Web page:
The graduate INTEGRATED MEDIA thesis should be the capstone of a candidate's graduate work at the University of Texas at Austin. It is an opportunity for the M.F.A. candidate to demonstrate her/his aesthetic, artistic, intellectual, and technical acumen to the highest level of achievement based on a professional model. To this end, the thesis shall be reviewed according to: 1) the standards of the business and 2) the standards of university research methods (a well written, well researched and documented thesis project). The thesis will consist of three parts: Part I, will exhibit the candidate's skills and expertise in Production or Management; Part II, will consist of a major generative original work; Part III, will be a presentation of the candidate's portfolio.

The thesis is subject to the requirements of the University and Graduate School. This means that a supervisor, usually the student's primary advisor, and an additional reader will examine the thesis in detail. This will be followed with an oral defense of the work.

Requirements

In addition to the normal requirements of the University of Texas Graduate School, we also require the following: Students must complete a course in the fundamentals of AutoCAD before the second semester begins. This requirement may be satisfied on-campus if the student is not fluent in AutoCAD before arriving.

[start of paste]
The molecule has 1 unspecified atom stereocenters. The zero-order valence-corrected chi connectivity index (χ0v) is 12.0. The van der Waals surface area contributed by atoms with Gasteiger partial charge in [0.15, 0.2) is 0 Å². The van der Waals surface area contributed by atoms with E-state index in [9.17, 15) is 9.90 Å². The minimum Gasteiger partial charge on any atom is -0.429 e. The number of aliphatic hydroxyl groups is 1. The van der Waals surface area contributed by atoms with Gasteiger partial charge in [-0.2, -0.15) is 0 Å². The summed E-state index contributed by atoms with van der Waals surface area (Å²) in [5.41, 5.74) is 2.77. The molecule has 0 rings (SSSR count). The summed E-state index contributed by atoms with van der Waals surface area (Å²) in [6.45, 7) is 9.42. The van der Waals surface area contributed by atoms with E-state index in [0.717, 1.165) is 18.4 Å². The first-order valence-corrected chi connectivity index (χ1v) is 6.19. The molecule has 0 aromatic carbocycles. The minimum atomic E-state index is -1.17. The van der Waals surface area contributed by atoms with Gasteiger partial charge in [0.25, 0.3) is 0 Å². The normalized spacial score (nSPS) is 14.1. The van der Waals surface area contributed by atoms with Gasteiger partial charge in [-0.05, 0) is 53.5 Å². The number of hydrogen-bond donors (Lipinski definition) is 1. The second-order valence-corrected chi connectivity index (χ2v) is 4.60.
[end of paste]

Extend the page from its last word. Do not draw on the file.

Students must own a laptop computer with a required suite of software (all of which can be purchased inexpensively through the University) and a removable USB drive of at least 100 GB.

Conferences, Internships, Opportunities

The program is primarily completed on campus, although we do encourage travel and participation for professional and cultural education. The Prague Quadrennial, USITT, LDI, IAAPA, Design Assisting, and study abroad have often been part of the student experience during graduate school at UT. Many students have participated in internship programs at major theatres, professional New York costume shops, major opera companies, design studios and television studios. In some cases, partial financial support is available from the University for these opportunities.


Costume Technology

This course of study centers around the following core courses: